Not wanting to ramble on in the comments field and needing a blog topic for this week, below you will find my tips for the grieving and their friends & followers online. Before you read on you may want to look at Scott's article for the complete background to this post and some great comments from his readers.
Social Media Considerations for the Grieving
Yes, we all mourn differently. If you are a heavy social media user it may feel natural to include news of your loss in those forums. Do what makes you comfortable, but before you update that status or send that tweet consider a few things:
- Are there people who don't yet know about the death that should find out more directly? Although not quite second-hand, hearing about something via a wall post or public tweet is far from personal. Take reasonable steps to make sure that the people who should know first do. Some people should probably get a phone call, while others may just need a quick email or text message. Try not to let someone very close to you or the deceased feel like he or she was the last to know.
- Consider the privacy of other survivors. It is likely that other people in your network are suffering the same loss, but they may prefer to grieve in private. Realize that posting something, for example, about a friend passing away may result in a lot of unwanted messages to the friend's spouse from mutual friends. Take care not to broadcast information that other's may prefer to keep private.
- Don't grieve on LinkedIn. You wouldn't put the date of your brother's death on your resume, so don't put it on a professional networking site. Ditto for professional blogs. For example, this blog has a specific purpose: providing etiquette tips and other advice. An obituary does not belong here, although I have written about loss on a personal blog.
For Online Friends and Followers of the Bereaved
So, somewhere between Farmville updates and bit.ly links you see that someone someone is grieving. How should you react? (Note: This advice is for people who are not particularly close to the other person: the casual connection or follower. Of course, close friends should offer additional support than that described here , but that is most appropriate out of public channels.)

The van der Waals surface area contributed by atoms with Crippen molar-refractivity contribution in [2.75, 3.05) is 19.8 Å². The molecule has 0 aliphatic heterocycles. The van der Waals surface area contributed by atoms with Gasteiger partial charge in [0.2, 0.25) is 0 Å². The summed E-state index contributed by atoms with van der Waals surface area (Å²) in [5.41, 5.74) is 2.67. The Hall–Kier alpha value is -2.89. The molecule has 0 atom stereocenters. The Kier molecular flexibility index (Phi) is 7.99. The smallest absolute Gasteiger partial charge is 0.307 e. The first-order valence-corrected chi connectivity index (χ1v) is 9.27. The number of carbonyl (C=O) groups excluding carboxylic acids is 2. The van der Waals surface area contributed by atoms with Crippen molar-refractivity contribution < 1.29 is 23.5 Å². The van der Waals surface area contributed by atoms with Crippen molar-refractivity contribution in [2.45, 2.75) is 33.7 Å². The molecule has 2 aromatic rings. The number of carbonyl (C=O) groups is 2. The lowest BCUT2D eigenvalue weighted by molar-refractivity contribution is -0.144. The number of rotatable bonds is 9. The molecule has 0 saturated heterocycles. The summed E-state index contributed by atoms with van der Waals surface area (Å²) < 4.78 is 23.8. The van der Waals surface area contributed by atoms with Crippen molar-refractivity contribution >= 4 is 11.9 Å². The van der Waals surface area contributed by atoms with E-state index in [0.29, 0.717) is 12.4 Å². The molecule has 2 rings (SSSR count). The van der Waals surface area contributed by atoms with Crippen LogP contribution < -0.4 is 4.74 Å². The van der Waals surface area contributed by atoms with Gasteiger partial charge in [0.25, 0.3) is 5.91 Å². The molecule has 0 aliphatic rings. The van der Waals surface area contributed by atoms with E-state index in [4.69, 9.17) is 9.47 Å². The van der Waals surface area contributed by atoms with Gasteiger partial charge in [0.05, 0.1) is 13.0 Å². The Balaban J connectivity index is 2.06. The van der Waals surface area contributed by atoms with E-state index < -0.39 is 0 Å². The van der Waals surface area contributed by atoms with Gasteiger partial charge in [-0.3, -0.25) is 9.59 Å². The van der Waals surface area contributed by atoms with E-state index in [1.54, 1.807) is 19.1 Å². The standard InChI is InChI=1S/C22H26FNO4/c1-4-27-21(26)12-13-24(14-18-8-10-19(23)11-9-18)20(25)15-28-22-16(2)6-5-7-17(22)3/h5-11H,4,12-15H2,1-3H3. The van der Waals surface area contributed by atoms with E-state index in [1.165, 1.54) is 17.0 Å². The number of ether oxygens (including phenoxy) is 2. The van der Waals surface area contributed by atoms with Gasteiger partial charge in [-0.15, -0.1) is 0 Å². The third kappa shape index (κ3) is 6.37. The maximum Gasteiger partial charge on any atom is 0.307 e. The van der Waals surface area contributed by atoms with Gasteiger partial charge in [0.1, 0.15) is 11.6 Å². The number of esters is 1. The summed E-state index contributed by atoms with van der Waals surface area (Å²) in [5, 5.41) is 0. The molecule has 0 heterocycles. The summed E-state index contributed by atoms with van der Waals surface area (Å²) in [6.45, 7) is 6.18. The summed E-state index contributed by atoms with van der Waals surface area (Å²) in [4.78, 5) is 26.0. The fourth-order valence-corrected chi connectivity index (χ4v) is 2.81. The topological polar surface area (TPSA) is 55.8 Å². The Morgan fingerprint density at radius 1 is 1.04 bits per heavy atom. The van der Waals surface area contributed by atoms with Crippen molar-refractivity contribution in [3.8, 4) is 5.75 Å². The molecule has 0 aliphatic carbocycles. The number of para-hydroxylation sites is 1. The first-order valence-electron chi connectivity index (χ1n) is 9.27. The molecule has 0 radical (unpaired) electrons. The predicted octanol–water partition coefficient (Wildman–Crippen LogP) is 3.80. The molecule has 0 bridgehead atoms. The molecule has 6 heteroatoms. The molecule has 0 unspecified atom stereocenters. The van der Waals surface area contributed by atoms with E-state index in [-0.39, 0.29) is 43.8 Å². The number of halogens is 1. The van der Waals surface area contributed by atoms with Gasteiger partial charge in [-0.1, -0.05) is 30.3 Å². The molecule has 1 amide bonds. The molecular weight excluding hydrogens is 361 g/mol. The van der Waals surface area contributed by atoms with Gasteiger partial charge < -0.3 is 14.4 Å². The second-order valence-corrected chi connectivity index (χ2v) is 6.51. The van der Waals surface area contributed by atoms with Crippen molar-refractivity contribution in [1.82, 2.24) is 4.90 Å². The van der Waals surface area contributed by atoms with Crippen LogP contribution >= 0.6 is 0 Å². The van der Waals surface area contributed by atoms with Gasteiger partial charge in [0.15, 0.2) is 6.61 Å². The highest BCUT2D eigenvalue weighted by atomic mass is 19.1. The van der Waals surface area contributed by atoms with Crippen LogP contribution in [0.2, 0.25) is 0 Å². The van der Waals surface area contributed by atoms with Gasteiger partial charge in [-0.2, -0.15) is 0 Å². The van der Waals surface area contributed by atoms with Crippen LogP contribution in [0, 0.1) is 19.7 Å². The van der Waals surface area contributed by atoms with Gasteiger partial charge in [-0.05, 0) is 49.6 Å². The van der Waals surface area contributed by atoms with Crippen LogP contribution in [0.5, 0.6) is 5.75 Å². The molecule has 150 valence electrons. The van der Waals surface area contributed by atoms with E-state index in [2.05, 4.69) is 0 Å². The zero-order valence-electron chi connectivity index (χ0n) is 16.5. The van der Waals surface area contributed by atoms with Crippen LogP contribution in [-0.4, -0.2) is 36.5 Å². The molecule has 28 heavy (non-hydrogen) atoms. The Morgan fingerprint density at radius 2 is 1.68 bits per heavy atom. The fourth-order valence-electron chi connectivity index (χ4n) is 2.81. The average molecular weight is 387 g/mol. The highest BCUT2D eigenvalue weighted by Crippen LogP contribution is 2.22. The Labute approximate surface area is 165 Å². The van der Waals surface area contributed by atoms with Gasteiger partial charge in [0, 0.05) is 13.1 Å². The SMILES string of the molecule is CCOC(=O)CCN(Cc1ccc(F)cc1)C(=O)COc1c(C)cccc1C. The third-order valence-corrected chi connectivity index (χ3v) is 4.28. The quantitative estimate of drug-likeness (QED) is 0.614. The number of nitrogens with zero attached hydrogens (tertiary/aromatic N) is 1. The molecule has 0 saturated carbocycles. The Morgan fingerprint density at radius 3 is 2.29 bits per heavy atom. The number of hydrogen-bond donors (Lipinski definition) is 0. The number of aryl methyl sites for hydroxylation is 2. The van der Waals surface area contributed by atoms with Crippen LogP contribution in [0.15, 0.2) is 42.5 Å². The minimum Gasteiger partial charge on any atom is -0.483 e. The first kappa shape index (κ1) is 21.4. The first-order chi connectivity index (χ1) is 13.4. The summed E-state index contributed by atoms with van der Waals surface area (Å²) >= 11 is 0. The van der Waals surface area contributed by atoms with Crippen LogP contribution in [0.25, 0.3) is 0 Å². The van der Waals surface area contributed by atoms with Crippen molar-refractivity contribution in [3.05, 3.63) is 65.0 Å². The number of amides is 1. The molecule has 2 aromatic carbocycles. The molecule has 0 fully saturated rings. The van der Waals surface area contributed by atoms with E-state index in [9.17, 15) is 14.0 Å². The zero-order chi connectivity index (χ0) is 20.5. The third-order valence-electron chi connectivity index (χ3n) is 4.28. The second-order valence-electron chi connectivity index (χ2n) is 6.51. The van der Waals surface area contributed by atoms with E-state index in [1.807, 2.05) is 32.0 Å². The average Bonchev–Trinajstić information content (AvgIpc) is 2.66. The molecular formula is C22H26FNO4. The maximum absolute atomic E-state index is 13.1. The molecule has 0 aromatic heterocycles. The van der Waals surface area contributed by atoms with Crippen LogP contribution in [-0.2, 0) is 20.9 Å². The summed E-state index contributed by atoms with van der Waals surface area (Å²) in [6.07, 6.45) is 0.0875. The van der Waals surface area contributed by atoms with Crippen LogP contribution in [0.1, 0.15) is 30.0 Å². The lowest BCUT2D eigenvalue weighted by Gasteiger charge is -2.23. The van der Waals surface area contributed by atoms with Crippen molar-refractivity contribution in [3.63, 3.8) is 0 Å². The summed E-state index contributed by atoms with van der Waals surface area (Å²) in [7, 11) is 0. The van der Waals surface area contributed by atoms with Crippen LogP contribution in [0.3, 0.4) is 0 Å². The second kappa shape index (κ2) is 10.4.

- Do not click "Like." At first you may think you'd clearly never do that, but imagine a post similar to "Grandma is at peace now." You like being at peace, right? That's good, right? Yes, but still don't click like. It's too easily misinterpreted.
- Keep it simple. My husband often says that people online are just looking for a gentle squeeze on the arm. A simple "I'm sorry for your loss" goes a long way. Too much outpouring of sympathy from someone who follows your tweets or who you haven't spoken to since high school can feel awkward. And unless requested, advice can be unwelcome in early stages of grief.
- But don't say, "I'm sorry to hear that." Although not what people mean, this literally says that you are sorry to have found out about the person's loss not that you are sorry the loss occurred. Banish this phrase from your writing and your speech.
- Don't politicize the death. Unless the bereaved is championing a certain cause in honor of the deceased, don't use their grief post as a forum for proselytizing. For instance, when a soldier dies the family and friends don't want to hear your views on war.
- Don't judge. Maybe you would never consider posting about personal loss online. Maybe you think it's tacky. Fine. Don't be tacky yourself by confronting a grieving person about their choice to post. Ignore the update. If you are really offended, unfriend or unfollow. The only exception is if you are a family member or close friend of the deceased. In that case it is appropriate to politely request that an offending post be removed, but realize that the author may not do so.